Why do donations go to the Learning Foundation?

Why do donations go to the Learning Foundation?

The Learning Foundation is a registered education charity that collects monthly parental donations on behalf of schools and helps to save on the school's administration time and costs. By collecting donations every month the Foundation is able to collect and add Gift Aid where applicable, and then grant the money back to the school to pay the bills.

Can't you buy it cheaper on the High Street?

Can't you buy it cheaper on the High Street?

It may well be possible to buy the device on its own for less than the total of the donations requested by the school. It is important to remember however that the donation covers the programme, rather more than just the device. A school e-learning programme will normally provide a device that is covered in case of loss or damage or if repairs are needed. It will come with a case and often with a package of initial Apps and security etc. Schools will also normally provide technical support whilst at school and students will have access to learning resources on their school’s learning environment.

What if a parent already owns the same device?

What if a parent already owns the same device?

Sometimes a pupil may already has access to exactly the same device that the school is planning to use. In these cases it may well be possible to agree something with the school to use this device instead of contributing to another. However there may well be security and insurance issues and the device may not be able to be supported by the school. There are other reasons why it is not an ideal solution, for example there may not be sufficient memory available, the device may not be used exclusively by the pupil at home and so access to it may be limited. Schools will understandably need to discuss all of these situations before agreeing to allow the use of the device within the programme.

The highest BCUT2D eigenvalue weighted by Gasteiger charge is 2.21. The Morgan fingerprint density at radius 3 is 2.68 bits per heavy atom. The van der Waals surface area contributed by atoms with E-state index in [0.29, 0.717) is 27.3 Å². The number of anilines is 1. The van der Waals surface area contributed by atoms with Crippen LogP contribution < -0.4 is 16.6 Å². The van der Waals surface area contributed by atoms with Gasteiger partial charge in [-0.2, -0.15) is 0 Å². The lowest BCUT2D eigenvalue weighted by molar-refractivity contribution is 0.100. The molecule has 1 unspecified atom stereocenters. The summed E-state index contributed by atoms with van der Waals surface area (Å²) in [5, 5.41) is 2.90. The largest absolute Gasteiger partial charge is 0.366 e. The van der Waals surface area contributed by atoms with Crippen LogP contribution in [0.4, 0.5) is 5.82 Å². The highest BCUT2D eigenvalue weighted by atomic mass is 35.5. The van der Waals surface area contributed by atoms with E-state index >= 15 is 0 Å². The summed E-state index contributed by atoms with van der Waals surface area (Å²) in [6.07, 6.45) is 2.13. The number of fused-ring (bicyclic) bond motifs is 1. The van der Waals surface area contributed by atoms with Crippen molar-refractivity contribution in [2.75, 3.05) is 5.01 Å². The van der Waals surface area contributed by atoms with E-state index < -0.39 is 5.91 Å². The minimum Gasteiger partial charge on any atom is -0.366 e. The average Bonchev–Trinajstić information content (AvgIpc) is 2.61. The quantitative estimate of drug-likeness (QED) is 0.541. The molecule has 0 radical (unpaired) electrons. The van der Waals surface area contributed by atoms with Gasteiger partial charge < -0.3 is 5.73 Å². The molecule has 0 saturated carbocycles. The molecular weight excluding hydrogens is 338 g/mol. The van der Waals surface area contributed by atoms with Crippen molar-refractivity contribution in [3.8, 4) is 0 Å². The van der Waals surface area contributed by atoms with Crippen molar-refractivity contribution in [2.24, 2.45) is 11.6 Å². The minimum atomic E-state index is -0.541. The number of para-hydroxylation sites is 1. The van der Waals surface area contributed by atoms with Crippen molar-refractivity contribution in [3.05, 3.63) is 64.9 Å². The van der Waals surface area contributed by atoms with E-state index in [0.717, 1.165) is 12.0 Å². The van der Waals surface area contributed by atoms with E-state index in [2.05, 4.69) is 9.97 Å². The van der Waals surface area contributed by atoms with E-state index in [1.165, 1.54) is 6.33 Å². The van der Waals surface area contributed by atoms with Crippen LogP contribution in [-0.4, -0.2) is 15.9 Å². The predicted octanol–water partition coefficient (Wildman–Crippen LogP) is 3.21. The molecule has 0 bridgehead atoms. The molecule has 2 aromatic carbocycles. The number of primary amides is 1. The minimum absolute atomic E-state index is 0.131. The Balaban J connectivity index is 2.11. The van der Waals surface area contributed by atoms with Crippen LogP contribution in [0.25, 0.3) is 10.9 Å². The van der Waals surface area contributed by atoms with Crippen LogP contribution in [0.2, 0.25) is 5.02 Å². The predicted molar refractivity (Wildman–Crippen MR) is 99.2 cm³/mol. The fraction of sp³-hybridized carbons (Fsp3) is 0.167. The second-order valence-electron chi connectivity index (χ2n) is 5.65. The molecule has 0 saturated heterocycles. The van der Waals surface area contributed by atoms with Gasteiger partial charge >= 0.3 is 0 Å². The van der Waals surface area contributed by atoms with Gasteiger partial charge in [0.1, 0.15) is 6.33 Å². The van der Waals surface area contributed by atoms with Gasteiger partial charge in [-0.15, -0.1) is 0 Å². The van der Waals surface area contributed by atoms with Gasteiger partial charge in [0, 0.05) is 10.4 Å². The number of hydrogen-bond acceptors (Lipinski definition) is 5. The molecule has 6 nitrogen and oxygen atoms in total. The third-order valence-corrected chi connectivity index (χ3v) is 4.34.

What happens when the programme finishes?

What happens when the programme finishes?

At the end of the programme it is likely that parents will have the opportunity to make a separate payment to buy the device outright. This needs to be based on the market value at the time and is often in the region of £30 or £40 depending on the device. Otherwise the device is simply returned to the school.

Many schools now also ask for a voluntary security deposit at the beginning of the programme to cover any exceptional damage etc. If the deposit hasn't been used (as is generally the case) it is often used to cover the end of programme purchase price of the device. Otherwise it will be refunded.